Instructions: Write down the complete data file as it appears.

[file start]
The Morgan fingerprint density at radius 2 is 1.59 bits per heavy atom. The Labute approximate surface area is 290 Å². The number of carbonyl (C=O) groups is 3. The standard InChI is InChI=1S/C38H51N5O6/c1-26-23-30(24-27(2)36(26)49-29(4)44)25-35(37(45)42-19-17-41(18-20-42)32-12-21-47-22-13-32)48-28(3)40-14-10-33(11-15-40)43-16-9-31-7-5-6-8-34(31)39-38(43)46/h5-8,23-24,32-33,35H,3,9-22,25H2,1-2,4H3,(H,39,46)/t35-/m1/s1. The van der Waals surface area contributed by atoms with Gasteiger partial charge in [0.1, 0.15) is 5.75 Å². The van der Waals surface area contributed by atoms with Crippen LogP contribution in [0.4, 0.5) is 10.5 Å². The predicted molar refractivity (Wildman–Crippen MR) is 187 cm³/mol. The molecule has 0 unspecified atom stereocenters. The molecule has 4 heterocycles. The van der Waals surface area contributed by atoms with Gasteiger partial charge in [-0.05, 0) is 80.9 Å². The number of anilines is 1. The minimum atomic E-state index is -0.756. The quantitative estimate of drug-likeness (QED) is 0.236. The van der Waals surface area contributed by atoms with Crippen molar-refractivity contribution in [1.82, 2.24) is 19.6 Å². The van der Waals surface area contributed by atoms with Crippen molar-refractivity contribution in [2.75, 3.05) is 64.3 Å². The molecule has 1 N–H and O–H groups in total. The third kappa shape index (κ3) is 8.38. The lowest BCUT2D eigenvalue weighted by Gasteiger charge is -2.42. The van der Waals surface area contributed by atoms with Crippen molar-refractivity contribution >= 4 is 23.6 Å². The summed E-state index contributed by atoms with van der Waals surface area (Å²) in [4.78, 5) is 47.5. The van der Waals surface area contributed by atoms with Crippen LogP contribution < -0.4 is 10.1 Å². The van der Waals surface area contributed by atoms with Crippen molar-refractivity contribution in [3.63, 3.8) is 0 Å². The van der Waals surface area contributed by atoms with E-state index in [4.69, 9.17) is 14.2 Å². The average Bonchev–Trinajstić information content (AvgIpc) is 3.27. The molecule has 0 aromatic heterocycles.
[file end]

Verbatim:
The Morgan fingerprint density at radius 2 is 1.59 bits per heavy atom. The Labute approximate surface area is 290 Å². The number of carbonyl (C=O) groups is 3. The standard InChI is InChI=1S/C38H51N5O6/c1-26-23-30(24-27(2)36(26)49-29(4)44)25-35(37(45)42-19-17-41(18-20-42)32-12-21-47-22-13-32)48-28(3)40-14-10-33(11-15-40)43-16-9-31-7-5-6-8-34(31)39-38(43)46/h5-8,23-24,32-33,35H,3,9-22,25H2,1-2,4H3,(H,39,46)/t35-/m1/s1. The van der Waals surface area contributed by atoms with Gasteiger partial charge in [0.1, 0.15) is 5.75 Å². The van der Waals surface area contributed by atoms with Crippen LogP contribution in [0.4, 0.5) is 10.5 Å². The predicted molar refractivity (Wildman–Crippen MR) is 187 cm³/mol. The molecule has 0 unspecified atom stereocenters. The molecule has 4 heterocycles. The van der Waals surface area contributed by atoms with Gasteiger partial charge in [-0.05, 0) is 80.9 Å². The number of anilines is 1. The minimum atomic E-state index is -0.756. The quantitative estimate of drug-likeness (QED) is 0.236. The van der Waals surface area contributed by atoms with Crippen molar-refractivity contribution in [1.82, 2.24) is 19.6 Å². The van der Waals surface area contributed by atoms with Crippen molar-refractivity contribution in [2.75, 3.05) is 64.3 Å². The molecule has 1 N–H and O–H groups in total. The third kappa shape index (κ3) is 8.38. The lowest BCUT2D eigenvalue weighted by Gasteiger charge is -2.42. The van der Waals surface area contributed by atoms with Crippen molar-refractivity contribution >= 4 is 23.6 Å². The summed E-state index contributed by atoms with van der Waals surface area (Å²) in [4.78, 5) is 47.5. The van der Waals surface area contributed by atoms with Crippen LogP contribution < -0.4 is 10.1 Å². The van der Waals surface area contributed by atoms with Crippen molar-refractivity contribution in [3.63, 3.8) is 0 Å². The van der Waals surface area contributed by atoms with E-state index in [4.69, 9.17) is 14.2 Å². The average Bonchev–Trinajstić information content (AvgIpc) is 3.27. The molecule has 0 aromatic heterocycles.